I feel like this time around graduation for so many is one of those periods of time that this bit of irony comes up for me. We tell our graduates to dream big! Martin Luther King, Jr. wrote his "I Have a Dream" speech that gets quoted quite often (and I'm praying it will someday be lived out by all the world). Even in "This is Us", Rebecca tells her three grown children (as she is dealing with the onset of dementia) to not make their lives smaller because of her. She tells them she wants them to take risks and make the big moves, despite what health complications she has. In other words, she wants them to dream big! It's a pretty emotional scene, and I hope I didn't do the dreaded spoiler for those of you who haven't gotten to that part, yet (I am, of course, assuming you are all watching it----if you aren't, I'm not sure there is hope for you in the first place----just kidding!).
But weren't some of us also told, as children, to quit daydreaming and get back to work? Oh wait, maybe that was just me. Charlotte Danielson (personal communication, 2017) talked to her Danielson consultants at a training about how we should caution administrators observing teachers to not "assume" a student is not "cognitively engaged" in a lesson being taught just because the student might be staring out the window. In fact, "staring out the window students" are often the most engaged, as they are possibly trying to process and figure out what they want to write next on their writing assignment or what strategy to use as they begin to tackle the next math problem. So, is daydreaming really a bad thing? Maybe, in some cases, if it keeps us immobilized from getting up and getting into action. We all know the sayings: "The road to hell is paved with good intentions" or "Small deeds done are better than great deeds planned", etc. (I'd love to hear more of yours), but the fact remains that our graduates (and maybe all of us) need to remember that sometimes a really great action starts with a dream.
When I was getting my master's degree in counseling, we talked about the psychology of dreams a bit. I wish we could have studied it for a whole course, to be quite honest, as I have always been a lover of the meaning of dreams. I analyze my own, and I love to help others analyze them (Dave might say "...whether they like it or not"). If Dave tells me a dream he had the night before, I often say, "Oh, well the train part came in because we were talking about taking a train vacation yesterday". I can almost always point to the thoughts (fleeting as they may have been) that led up to at least the impetus for a dream. And I do have certain beliefs about recurring types of dreams. For instance, every once in a while, I have a dream in which I am driving way too fast and I drive off a cliff. The dream always wakes me up, as I never have "landed" wherever that might have been, going off that cliff. But I can look at that dream and say to myself, "You have WAY too much on your plate right now, and you feel like things are out of control." That makes perfect sense to me.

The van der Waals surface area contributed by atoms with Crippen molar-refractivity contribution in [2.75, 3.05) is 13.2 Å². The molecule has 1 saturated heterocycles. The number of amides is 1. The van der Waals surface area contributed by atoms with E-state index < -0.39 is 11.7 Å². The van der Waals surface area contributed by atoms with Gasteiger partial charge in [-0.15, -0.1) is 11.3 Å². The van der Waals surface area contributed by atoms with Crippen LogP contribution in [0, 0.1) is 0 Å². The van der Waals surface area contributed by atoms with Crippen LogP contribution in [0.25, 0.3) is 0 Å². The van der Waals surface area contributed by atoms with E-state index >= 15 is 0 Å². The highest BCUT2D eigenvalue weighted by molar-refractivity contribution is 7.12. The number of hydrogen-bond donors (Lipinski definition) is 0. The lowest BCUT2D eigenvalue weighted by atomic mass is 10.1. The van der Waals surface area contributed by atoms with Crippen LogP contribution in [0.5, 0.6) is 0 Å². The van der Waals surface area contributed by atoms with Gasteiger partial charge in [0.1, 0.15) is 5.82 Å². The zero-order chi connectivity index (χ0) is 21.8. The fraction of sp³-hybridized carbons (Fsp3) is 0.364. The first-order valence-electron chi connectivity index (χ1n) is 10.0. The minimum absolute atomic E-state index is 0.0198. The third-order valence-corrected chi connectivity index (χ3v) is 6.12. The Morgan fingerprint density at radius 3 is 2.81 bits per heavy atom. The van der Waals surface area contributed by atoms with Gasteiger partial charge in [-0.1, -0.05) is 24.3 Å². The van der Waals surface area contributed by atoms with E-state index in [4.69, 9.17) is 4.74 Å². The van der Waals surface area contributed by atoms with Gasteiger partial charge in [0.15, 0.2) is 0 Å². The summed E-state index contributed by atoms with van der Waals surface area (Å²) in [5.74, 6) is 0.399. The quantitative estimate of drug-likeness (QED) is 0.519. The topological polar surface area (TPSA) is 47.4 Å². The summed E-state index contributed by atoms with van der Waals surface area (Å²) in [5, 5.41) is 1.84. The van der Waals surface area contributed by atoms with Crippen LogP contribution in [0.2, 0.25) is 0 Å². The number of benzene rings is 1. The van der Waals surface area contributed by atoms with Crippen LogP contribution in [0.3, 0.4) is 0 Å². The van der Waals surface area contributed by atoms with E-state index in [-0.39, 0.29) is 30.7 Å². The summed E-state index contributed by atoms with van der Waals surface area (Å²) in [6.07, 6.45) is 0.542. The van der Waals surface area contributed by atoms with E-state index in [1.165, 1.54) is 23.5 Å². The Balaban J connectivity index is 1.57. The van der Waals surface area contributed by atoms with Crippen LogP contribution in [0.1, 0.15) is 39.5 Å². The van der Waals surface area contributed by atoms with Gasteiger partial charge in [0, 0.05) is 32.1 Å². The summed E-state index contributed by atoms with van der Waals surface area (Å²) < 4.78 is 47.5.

I think dreams can also be God-winks, as well. If I have a dream that my mother (who passed away in 2005) is still alive, and we are holding hands walking through a garden or nature trail ("This is Us" spoiler alert: this week's episode had me crying like a baby when Kate took Rebecca for a walk), I know there is something that I am wishing I could talk to her about or I'm wishing she were still around to be my biggest fan (she believed in my abilities WAY before I ever dreamed them----she actually told me (when I became a principal) that she always knew that I would wind up in a leadership role like that). I, on the other hand, had absolutely no idea that would ever happen. She didn't live long enough to see me get my doctorate, become a professor, publish articles and four books, or become an international educational consultant....which sometimes makes me sad....but when I see the stunningly vibrant red cardinals out on our oak tree in the backyard of our new house, I have a sneaking suspicion she is aware of the accomplishments she always believed I could or would achieve.
What are your own dreams? How do they impact your decisions? Do you get caught up in daydreaming? Do you get cross with your children or students who are daydreamers and wonder if they will ever get into action? Does someone feel that way about you? What are the implications of being a dreamer, for you?
I'd love to hear your thoughts about this topic!
In the meantime, dream big....then go out and make it happen.